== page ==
There’s also no patient registry in Washington, as opposed to Colorado. So there’s no way to know how many people – including teens – have those authorizations.
The owner of one clinic contacted by KUOW said she does not give authorizations to minors, but she refers them to people who will. Also starting at age 13, information on drug use can be confidential between doctors and patients.
Campbell said she’s more supportive of the new recreational system for marijuana under I-502, because it doesn’t sell to people under 21. Still, she said in groovy Seattle you can feel like an outcast for questioning marijuana at all.
“None of my friends know I am so involved in this coalition and in this work,” she said. “But there’s a real stigma that people have to face if they are vocal about their negative opinions about marijuana. It’s like telling people you don’t recycle.”
State legislators are currently considering whether to tighten up restrictions around medical marijuana, to create a registry and require parental consent for people under 18.
Higher Rates Of Addiction
Zachary Blachon, 18, a senior at Garfield High School, said he sought a medical marijuana authorization at one point. “I hurt my knee playing Frisbee a while ago. There’s pain from that a bit. And it’s just an easier way than going to a drug dealer,” he said.
The clinic he approached asked for medical records, so he decided to drop the effort.
Lisa Sharp, manager of prevention and intervention for Seattle Public Schools, said a 2012 survey indicated that most teens who use marijuana get it from their friends. But dispensaries are part of the pipeline.
“Of the high school students that say, ‘Yes, I used marijuana in the last 30 days,’ 38.5 percent of them said that that marijuana at least once came from medical marijuana dispensary,” Sharp said.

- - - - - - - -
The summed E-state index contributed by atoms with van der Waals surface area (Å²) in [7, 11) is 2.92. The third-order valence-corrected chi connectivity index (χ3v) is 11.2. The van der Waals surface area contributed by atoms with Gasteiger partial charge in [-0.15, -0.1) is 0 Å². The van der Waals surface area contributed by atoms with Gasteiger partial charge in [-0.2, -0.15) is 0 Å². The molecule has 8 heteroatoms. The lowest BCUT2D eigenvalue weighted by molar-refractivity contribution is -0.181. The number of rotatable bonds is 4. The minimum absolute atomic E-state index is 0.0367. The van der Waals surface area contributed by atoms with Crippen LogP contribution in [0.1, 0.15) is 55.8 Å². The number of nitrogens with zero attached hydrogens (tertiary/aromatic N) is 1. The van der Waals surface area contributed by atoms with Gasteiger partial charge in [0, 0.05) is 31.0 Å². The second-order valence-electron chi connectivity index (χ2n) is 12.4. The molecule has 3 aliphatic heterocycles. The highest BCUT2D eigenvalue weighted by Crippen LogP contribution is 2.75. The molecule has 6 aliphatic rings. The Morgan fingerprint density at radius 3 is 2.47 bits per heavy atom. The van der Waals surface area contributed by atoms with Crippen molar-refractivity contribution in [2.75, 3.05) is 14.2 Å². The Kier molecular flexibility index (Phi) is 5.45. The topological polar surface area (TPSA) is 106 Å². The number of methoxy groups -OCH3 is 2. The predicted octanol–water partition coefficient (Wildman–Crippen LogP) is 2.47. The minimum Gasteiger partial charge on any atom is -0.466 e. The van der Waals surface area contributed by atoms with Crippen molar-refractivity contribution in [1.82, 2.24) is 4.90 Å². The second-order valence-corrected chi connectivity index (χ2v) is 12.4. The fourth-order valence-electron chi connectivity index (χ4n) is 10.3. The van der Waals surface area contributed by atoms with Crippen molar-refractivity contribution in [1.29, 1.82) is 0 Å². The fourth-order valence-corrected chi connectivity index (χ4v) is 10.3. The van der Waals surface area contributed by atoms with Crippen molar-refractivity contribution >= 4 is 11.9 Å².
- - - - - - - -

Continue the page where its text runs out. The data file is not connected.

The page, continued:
Sharp said these surveys also indicate that teens in Seattle increasingly view marijuana as more available and less risky. And use in Seattle is significantly higher than the state average.
But she noted that a majority of students still do not report using marijuana. That’s important because Sharp said research indicates that the age of initiation is an important factor in addiction. About 9 percent of adult users of marijuana become addicted, while the rate for teens is 16 – 17 percent.
“You’re looking at a lot higher rate, the earlier that you start,” she said. “Same falls true with alcohol: the earlier you start, the more likely you are to have addiction and dependency.”
Experts note that alcohol has much higher rates of addiction than marijuana for teens.
“If given the pure choice of a 16-year-old with a bottle of vodka or a 16-year-old with bag of weed, there’s plenty of reason to fear the vodka more than the weed. But rarely is it that pure of a choice; usually they use both,” said King County Prosecutor Dan Satterberg at the Town Hall forum.
Blachon tried to reassure parents anxious about marijuana legalization, which seems destined to shape teen attitudes as well.
“There are definitely the high schoolers, everyone knows them, they go a little too crazy sometimes,” he said. “But most high schoolers are very responsible with it. They know what it is, they know their limits.”